The University of Nebraska at Omaha honored a long-unsung World War II hero once lauded as a “human tugboat” during a Black History Month event Thursday, Feb. 9.
Relatives of Navy Petty Officer 1st Class Charles Jackson French accepted UNO’s first “Hero of the Heartland” award, presented by its Office of Multicultural Affairs and the Military-Connected Resource Center.
On Sept. 5, 1942, French, a 22-year-old mess steward aboard the destroyer USS Gregory, swam for several hours through shark-infested waters while towing 15 wounded survivors in a raft to be rescued after the ship was torpedoed and sunk near Guadalcanal in the South Pacific.
“Only God saw them through,” said his nephew, Chester French of Omaha.
French was Black; the wounded sailors were White. He was celebrated for his actions in Omaha and across the country after one of the survivors told the story on the NBC radio network shortly after the rescue. But the Navy, rigidly segregated at the time, awarded him no medal, only a letter of commendation.
People are also reading…
“It was in the peril of that night, when the USS Gregory was damaged and sinking, that Charles Jackson French acted,” said Navy Capt. Ben Selph, an operations officer at the Offutt-based U.S. Strategic Command, who spoke at the event. “Let us all be inspired by this moment.”
Eric Ewing, a retired Navy medical corpsman who is now director of Omaha’s Great Plains Black History Museum, said French’s story should be taught in schools.
“There are a lot of unsung heroes out there,” he said, “and a lot of them are Black men.”
Charles Jackson French was born in 1919 in Foreman, Arkansas, a small town in the state’s southwest corner, one of nine children in his family. His parents died when he was still a child, and he moved to Omaha to live with his older sister, Viola, who had moved here to find work.
French had just finished a four-year hitch as a mess steward in the Navy in the fall of 1941, but he re-enlisted in Omaha after the attack on Pearl Harbor. His work meant doing cooking, laundry and cleaning for White officers, the only job the Navy permitted African Americans to hold.
“It was a fancy name for a butler,” Ewing said.
For a little while after the heroic rescue, French surfed a wave of acclaim. The tale of the “human tugboat” was celebrated in newspapers, radio dramas, comics, calendars and even on a bubblegum card. A Pulitzer-Prize winning poet wrote a tribute.
Back in Omaha, he was cheered at a Creighton University football game, back-slapped by veterans at the Theodore Roosevelt American Legion post, and led a huge, mostly White crowd in the Pledge of Allegiance at Omaha’s largest Armistice Day observance since the end of World War I.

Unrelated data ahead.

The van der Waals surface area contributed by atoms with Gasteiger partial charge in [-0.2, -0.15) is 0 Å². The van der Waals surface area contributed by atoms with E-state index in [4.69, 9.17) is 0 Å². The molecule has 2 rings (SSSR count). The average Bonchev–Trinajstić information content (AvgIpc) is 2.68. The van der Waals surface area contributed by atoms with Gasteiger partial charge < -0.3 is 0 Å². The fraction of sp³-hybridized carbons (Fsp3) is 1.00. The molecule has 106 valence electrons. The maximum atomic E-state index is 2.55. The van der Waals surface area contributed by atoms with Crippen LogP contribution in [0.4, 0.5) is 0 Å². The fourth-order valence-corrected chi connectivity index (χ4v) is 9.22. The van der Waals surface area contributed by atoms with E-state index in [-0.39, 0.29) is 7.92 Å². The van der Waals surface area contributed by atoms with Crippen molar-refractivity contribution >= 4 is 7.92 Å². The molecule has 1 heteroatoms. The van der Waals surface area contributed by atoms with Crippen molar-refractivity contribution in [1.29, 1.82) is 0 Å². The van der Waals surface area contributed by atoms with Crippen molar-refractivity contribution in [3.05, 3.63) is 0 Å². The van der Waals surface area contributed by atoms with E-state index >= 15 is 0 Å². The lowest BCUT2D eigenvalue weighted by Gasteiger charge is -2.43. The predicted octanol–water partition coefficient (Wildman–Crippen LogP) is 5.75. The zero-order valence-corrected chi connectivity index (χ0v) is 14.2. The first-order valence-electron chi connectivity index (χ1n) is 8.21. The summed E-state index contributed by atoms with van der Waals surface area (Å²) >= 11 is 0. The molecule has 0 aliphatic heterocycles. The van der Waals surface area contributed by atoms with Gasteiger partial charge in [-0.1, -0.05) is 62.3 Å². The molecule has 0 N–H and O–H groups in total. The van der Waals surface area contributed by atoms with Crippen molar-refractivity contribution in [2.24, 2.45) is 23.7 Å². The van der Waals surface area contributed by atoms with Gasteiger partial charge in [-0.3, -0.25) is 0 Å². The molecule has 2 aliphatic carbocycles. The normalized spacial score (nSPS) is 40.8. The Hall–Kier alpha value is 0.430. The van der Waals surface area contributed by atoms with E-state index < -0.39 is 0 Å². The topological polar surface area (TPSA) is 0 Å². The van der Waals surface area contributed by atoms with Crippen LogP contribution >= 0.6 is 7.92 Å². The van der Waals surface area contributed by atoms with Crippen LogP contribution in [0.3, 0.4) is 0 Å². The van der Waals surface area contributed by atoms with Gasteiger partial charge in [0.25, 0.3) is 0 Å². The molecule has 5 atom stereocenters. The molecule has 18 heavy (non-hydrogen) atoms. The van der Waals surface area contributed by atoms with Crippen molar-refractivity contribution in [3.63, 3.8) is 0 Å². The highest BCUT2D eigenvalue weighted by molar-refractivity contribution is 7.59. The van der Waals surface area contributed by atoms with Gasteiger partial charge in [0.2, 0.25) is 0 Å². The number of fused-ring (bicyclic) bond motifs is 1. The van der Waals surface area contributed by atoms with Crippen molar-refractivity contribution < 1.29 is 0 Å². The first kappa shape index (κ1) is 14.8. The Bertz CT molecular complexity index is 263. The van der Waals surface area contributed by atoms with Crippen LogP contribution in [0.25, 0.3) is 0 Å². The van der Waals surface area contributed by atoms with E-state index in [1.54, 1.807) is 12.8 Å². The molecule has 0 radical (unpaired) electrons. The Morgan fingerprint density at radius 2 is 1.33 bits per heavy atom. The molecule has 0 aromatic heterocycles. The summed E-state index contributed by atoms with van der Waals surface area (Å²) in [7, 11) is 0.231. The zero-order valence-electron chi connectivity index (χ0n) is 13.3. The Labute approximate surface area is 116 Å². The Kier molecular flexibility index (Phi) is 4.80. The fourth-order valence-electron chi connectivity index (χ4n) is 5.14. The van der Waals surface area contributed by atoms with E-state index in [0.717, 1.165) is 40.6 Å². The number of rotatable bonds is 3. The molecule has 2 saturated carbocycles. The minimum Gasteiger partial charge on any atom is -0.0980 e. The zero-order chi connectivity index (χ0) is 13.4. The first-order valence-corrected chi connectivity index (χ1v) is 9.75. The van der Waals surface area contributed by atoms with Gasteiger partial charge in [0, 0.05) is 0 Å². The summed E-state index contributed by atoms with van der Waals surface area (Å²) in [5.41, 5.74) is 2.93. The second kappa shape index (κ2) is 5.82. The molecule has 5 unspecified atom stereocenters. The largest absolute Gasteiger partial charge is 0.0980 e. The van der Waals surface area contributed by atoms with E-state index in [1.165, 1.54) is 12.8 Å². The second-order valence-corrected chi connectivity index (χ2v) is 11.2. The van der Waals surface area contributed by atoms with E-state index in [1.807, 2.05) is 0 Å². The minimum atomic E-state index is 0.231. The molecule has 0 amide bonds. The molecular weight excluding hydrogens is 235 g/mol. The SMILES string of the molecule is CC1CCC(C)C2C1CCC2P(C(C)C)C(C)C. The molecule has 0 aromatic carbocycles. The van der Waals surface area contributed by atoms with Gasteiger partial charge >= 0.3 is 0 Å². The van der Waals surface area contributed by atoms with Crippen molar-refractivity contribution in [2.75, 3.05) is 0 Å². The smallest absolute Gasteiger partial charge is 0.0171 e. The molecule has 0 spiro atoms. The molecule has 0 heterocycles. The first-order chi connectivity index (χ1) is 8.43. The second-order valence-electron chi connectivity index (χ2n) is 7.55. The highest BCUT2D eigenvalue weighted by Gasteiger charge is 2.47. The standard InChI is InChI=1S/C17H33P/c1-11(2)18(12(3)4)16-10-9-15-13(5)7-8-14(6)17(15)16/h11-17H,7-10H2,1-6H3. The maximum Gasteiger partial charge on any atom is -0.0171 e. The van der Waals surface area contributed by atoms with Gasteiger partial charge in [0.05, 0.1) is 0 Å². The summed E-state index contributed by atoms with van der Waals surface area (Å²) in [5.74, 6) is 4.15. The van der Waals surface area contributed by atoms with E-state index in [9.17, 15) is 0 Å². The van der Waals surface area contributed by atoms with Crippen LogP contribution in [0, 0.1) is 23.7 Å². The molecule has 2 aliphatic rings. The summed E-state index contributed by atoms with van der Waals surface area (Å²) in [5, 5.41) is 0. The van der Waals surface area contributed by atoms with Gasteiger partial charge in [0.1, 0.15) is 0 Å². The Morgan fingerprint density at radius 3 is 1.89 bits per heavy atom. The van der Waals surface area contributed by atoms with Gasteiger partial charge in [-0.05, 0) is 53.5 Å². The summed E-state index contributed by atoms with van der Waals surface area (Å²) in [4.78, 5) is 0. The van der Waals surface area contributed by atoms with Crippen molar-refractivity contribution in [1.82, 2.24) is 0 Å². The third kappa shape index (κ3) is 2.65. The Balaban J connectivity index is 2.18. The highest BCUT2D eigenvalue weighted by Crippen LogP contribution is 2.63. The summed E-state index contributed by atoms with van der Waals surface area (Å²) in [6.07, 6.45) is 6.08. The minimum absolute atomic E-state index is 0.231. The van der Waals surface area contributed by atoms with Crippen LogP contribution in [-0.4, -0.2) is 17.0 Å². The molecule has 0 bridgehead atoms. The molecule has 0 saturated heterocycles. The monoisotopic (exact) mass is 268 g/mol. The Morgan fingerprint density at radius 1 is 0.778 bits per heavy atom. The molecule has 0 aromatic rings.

But the Navy soon returned French to mess duty in the fleet, where he continued to serve for the rest of the war. When it was over, he took a civilian job with the Navy in San Diego, married a woman from Arkansas, and fathered a daughter. He died in 1956, at age 37, of alcoholism and depression brought on by his wartime service, according to friends and family.
Outside of his family, French’s story was largely forgotten until two years ago, when a social media post drew attention to an account of his heroism written by Bruce Wigo, the retired CEO of the International Swimming Hall of Fame, for Black History Month.
Wigo’s viral post got a response from the Navy’s chief information officer and prompted stories about French by the Omaha World-Herald and other media outlets.
USA Swimming took note of his achievements during the U.S. Olympic Swimming Trials in Omaha in 2021. Last year, the Navy finally paid tribute by renaming a training pool at Naval Base San Diego. And it recognized his bravery by awarding him the Navy and Marine Corps Medal, the Navy’s highest award for noncombat valor.
Back in Omaha, the post office in Benson was renamed for French last September following a legislative effort by Nebraska’s congressional delegation.
More awards could be in store. Linda Thomas of Bowling Green, Virginia, a former president of her state’s NAACP conference, has garnered the support of that organization and several U.S. senators in seeking to award the Medal of Honor to both French and Doris Miller, another Black Navy hero from World War II.
Such a move, she said, would recognize the hardship of racism they and other African American servicemembers endured in that era.
“It symbolically says ‘Yes, we get it,’” Thomas said.
At UNO, speakers said French’s story also offers an example young people can aspire to today.
“What can allow us to truly celebrate humanity? Even in chaos and disaster, we hang onto each other, because of the heroes among us,” said Joanne Li, UNO’s chancellor. “French’s example shows us that everyone within themselves has that capacity for greater good.”
Taricka Burton, who heads the Office of Multicultural Affairs, said French was UNO’s first “Hero of the Heartland,” but he won’t be the last. Others will be spotlighted during heritage months honoring Asian and Pacific Islander, Hispanic Americans and Native Americans, among other groups.
“We’re going to really work hard to find the heroes among us,” Burton said.